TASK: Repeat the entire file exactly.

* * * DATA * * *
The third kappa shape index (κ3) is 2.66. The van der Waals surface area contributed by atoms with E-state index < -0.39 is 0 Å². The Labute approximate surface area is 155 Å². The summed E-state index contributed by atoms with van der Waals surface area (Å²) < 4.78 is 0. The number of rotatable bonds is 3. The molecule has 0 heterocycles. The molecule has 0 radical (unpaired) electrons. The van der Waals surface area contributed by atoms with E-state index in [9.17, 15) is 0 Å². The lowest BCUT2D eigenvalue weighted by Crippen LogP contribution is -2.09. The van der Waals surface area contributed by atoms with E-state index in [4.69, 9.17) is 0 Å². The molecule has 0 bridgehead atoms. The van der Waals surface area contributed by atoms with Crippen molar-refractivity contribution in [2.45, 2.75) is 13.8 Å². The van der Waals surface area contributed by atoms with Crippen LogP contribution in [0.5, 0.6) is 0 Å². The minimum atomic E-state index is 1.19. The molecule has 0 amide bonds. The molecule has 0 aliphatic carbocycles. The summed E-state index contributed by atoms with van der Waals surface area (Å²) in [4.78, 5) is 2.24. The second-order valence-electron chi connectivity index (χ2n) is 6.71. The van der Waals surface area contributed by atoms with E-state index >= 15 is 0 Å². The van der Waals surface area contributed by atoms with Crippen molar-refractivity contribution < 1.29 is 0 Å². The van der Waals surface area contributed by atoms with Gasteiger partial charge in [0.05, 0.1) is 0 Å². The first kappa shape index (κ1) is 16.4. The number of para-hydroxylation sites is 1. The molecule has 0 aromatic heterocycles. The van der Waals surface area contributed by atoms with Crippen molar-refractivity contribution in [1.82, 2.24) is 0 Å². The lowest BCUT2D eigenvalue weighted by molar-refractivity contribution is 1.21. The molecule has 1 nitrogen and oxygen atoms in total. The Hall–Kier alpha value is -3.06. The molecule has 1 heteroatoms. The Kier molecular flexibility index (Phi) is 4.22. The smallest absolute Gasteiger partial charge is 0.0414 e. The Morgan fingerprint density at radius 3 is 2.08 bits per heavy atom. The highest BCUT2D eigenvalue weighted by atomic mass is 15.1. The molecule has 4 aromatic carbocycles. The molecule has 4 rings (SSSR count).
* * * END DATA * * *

The third kappa shape index (κ3) is 2.66. The van der Waals surface area contributed by atoms with E-state index < -0.39 is 0 Å². The Labute approximate surface area is 155 Å². The summed E-state index contributed by atoms with van der Waals surface area (Å²) < 4.78 is 0. The number of rotatable bonds is 3. The molecule has 0 heterocycles. The molecule has 0 radical (unpaired) electrons. The van der Waals surface area contributed by atoms with E-state index in [9.17, 15) is 0 Å². The lowest BCUT2D eigenvalue weighted by Crippen LogP contribution is -2.09. The van der Waals surface area contributed by atoms with E-state index in [4.69, 9.17) is 0 Å². The molecule has 0 bridgehead atoms. The van der Waals surface area contributed by atoms with Crippen molar-refractivity contribution in [2.45, 2.75) is 13.8 Å². The van der Waals surface area contributed by atoms with Crippen LogP contribution in [0.5, 0.6) is 0 Å². The minimum atomic E-state index is 1.19. The molecule has 0 amide bonds. The molecule has 0 aliphatic carbocycles. The summed E-state index contributed by atoms with van der Waals surface area (Å²) in [4.78, 5) is 2.24. The second-order valence-electron chi connectivity index (χ2n) is 6.71. The van der Waals surface area contributed by atoms with E-state index >= 15 is 0 Å². The van der Waals surface area contributed by atoms with Crippen molar-refractivity contribution < 1.29 is 0 Å². The van der Waals surface area contributed by atoms with Gasteiger partial charge in [0.05, 0.1) is 0 Å². The first kappa shape index (κ1) is 16.4. The number of para-hydroxylation sites is 1. The molecule has 0 aromatic heterocycles. The van der Waals surface area contributed by atoms with Crippen molar-refractivity contribution in [1.82, 2.24) is 0 Å². The lowest BCUT2D eigenvalue weighted by molar-refractivity contribution is 1.21. The molecule has 1 nitrogen and oxygen atoms in total. The Hall–Kier alpha value is -3.06. The molecule has 1 heteroatoms. The Kier molecular flexibility index (Phi) is 4.22. The smallest absolute Gasteiger partial charge is 0.0414 e. The Morgan fingerprint density at radius 3 is 2.08 bits per heavy atom. The highest BCUT2D eigenvalue weighted by atomic mass is 15.1. The molecule has 4 aromatic carbocycles. The molecule has 4 rings (SSSR count).